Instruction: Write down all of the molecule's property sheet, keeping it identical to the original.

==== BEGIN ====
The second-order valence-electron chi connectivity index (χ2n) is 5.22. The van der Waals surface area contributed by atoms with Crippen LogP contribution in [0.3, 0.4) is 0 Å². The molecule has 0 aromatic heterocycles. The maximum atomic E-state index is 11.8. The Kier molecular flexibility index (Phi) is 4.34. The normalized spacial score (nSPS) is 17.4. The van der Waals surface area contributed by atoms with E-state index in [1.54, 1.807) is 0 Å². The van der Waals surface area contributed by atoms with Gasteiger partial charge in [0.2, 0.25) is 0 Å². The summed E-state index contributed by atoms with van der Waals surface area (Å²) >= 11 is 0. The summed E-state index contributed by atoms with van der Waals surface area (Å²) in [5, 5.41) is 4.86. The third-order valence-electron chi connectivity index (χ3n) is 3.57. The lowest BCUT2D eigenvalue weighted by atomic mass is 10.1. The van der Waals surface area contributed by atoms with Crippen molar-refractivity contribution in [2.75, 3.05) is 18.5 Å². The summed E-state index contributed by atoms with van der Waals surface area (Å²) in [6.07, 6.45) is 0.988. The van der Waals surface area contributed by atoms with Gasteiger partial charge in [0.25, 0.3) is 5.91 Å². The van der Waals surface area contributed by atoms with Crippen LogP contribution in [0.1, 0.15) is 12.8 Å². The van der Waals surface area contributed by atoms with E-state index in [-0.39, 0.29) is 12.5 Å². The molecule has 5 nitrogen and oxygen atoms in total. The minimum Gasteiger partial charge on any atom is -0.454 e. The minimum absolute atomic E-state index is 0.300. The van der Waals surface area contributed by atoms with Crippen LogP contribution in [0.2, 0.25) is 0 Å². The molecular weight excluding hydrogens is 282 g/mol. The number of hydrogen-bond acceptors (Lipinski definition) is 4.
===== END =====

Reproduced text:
The second-order valence-electron chi connectivity index (χ2n) is 5.22. The van der Waals surface area contributed by atoms with Crippen LogP contribution in [0.3, 0.4) is 0 Å². The molecule has 0 aromatic heterocycles. The maximum atomic E-state index is 11.8. The Kier molecular flexibility index (Phi) is 4.34. The normalized spacial score (nSPS) is 17.4. The van der Waals surface area contributed by atoms with E-state index in [1.54, 1.807) is 0 Å². The van der Waals surface area contributed by atoms with Gasteiger partial charge in [0.2, 0.25) is 0 Å². The summed E-state index contributed by atoms with van der Waals surface area (Å²) >= 11 is 0. The summed E-state index contributed by atoms with van der Waals surface area (Å²) in [5, 5.41) is 4.86. The third-order valence-electron chi connectivity index (χ3n) is 3.57. The lowest BCUT2D eigenvalue weighted by atomic mass is 10.1. The van der Waals surface area contributed by atoms with Crippen molar-refractivity contribution in [2.75, 3.05) is 18.5 Å². The summed E-state index contributed by atoms with van der Waals surface area (Å²) in [6.07, 6.45) is 0.988. The van der Waals surface area contributed by atoms with Gasteiger partial charge in [0.25, 0.3) is 5.91 Å². The van der Waals surface area contributed by atoms with Crippen LogP contribution in [0.1, 0.15) is 12.8 Å². The van der Waals surface area contributed by atoms with E-state index in [-0.39, 0.29) is 12.5 Å². The molecule has 5 nitrogen and oxygen atoms in total. The minimum Gasteiger partial charge on any atom is -0.454 e. The minimum absolute atomic E-state index is 0.300. The van der Waals surface area contributed by atoms with Crippen LogP contribution in [0.2, 0.25) is 0 Å². The molecular weight excluding hydrogens is 282 g/mol. The number of hydrogen-bond acceptors (Lipinski definition) is 4.